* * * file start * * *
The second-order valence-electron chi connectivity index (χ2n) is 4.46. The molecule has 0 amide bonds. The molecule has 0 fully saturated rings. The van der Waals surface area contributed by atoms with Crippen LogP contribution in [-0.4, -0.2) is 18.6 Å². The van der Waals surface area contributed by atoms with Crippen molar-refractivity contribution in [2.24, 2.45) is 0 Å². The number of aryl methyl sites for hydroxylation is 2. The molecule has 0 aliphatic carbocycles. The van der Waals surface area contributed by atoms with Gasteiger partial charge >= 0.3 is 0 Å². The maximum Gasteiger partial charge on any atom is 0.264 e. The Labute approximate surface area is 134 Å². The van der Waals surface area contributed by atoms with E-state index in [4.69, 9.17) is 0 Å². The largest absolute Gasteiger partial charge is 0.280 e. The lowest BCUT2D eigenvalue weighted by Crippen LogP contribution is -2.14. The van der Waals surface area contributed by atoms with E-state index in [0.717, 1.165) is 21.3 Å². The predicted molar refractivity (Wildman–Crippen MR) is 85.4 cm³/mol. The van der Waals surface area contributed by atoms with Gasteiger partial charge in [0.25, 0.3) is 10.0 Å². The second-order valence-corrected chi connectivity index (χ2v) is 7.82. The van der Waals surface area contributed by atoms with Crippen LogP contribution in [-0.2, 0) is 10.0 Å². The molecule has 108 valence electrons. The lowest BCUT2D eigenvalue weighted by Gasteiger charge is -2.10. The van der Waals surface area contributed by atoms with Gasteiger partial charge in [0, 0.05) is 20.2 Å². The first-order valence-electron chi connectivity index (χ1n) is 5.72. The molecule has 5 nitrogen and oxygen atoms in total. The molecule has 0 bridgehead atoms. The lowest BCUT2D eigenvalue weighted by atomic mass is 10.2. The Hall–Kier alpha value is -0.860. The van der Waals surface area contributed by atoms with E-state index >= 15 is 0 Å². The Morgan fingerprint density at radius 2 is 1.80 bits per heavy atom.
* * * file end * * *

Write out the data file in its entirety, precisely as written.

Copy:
The second-order valence-electron chi connectivity index (χ2n) is 4.46. The molecule has 0 amide bonds. The molecule has 0 fully saturated rings. The van der Waals surface area contributed by atoms with Crippen LogP contribution in [-0.4, -0.2) is 18.6 Å². The van der Waals surface area contributed by atoms with Crippen molar-refractivity contribution in [2.24, 2.45) is 0 Å². The number of aryl methyl sites for hydroxylation is 2. The molecule has 0 aliphatic carbocycles. The van der Waals surface area contributed by atoms with Gasteiger partial charge >= 0.3 is 0 Å². The maximum Gasteiger partial charge on any atom is 0.264 e. The Labute approximate surface area is 134 Å². The van der Waals surface area contributed by atoms with E-state index in [4.69, 9.17) is 0 Å². The largest absolute Gasteiger partial charge is 0.280 e. The lowest BCUT2D eigenvalue weighted by Crippen LogP contribution is -2.14. The van der Waals surface area contributed by atoms with E-state index in [0.717, 1.165) is 21.3 Å². The predicted molar refractivity (Wildman–Crippen MR) is 85.4 cm³/mol. The van der Waals surface area contributed by atoms with Gasteiger partial charge in [0.25, 0.3) is 10.0 Å². The second-order valence-corrected chi connectivity index (χ2v) is 7.82. The van der Waals surface area contributed by atoms with Crippen LogP contribution in [-0.2, 0) is 10.0 Å². The molecule has 108 valence electrons. The lowest BCUT2D eigenvalue weighted by Gasteiger charge is -2.10. The van der Waals surface area contributed by atoms with Gasteiger partial charge in [0, 0.05) is 20.2 Å². The first-order valence-electron chi connectivity index (χ1n) is 5.72. The molecule has 5 nitrogen and oxygen atoms in total. The molecule has 0 bridgehead atoms. The lowest BCUT2D eigenvalue weighted by atomic mass is 10.2. The Hall–Kier alpha value is -0.860. The van der Waals surface area contributed by atoms with E-state index >= 15 is 0 Å². The Morgan fingerprint density at radius 2 is 1.80 bits per heavy atom.